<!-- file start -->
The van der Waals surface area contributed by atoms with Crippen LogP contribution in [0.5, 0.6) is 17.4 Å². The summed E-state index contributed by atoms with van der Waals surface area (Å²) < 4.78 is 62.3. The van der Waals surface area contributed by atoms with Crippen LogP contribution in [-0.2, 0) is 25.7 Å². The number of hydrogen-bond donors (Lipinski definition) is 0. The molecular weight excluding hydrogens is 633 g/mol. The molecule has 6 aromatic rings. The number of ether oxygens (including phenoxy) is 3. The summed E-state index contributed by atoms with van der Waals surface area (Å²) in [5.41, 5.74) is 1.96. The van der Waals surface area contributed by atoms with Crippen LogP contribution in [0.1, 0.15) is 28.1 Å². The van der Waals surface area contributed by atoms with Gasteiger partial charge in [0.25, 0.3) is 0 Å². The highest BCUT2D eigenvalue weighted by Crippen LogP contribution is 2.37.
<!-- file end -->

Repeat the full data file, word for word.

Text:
The van der Waals surface area contributed by atoms with Crippen LogP contribution in [0.5, 0.6) is 17.4 Å². The summed E-state index contributed by atoms with van der Waals surface area (Å²) < 4.78 is 62.3. The van der Waals surface area contributed by atoms with Crippen LogP contribution in [-0.2, 0) is 25.7 Å². The number of hydrogen-bond donors (Lipinski definition) is 0. The molecular weight excluding hydrogens is 633 g/mol. The molecule has 6 aromatic rings. The number of ether oxygens (including phenoxy) is 3. The summed E-state index contributed by atoms with van der Waals surface area (Å²) in [5.41, 5.74) is 1.96. The van der Waals surface area contributed by atoms with Crippen LogP contribution in [0.1, 0.15) is 28.1 Å². The van der Waals surface area contributed by atoms with Gasteiger partial charge in [0.25, 0.3) is 0 Å². The highest BCUT2D eigenvalue weighted by Crippen LogP contribution is 2.37.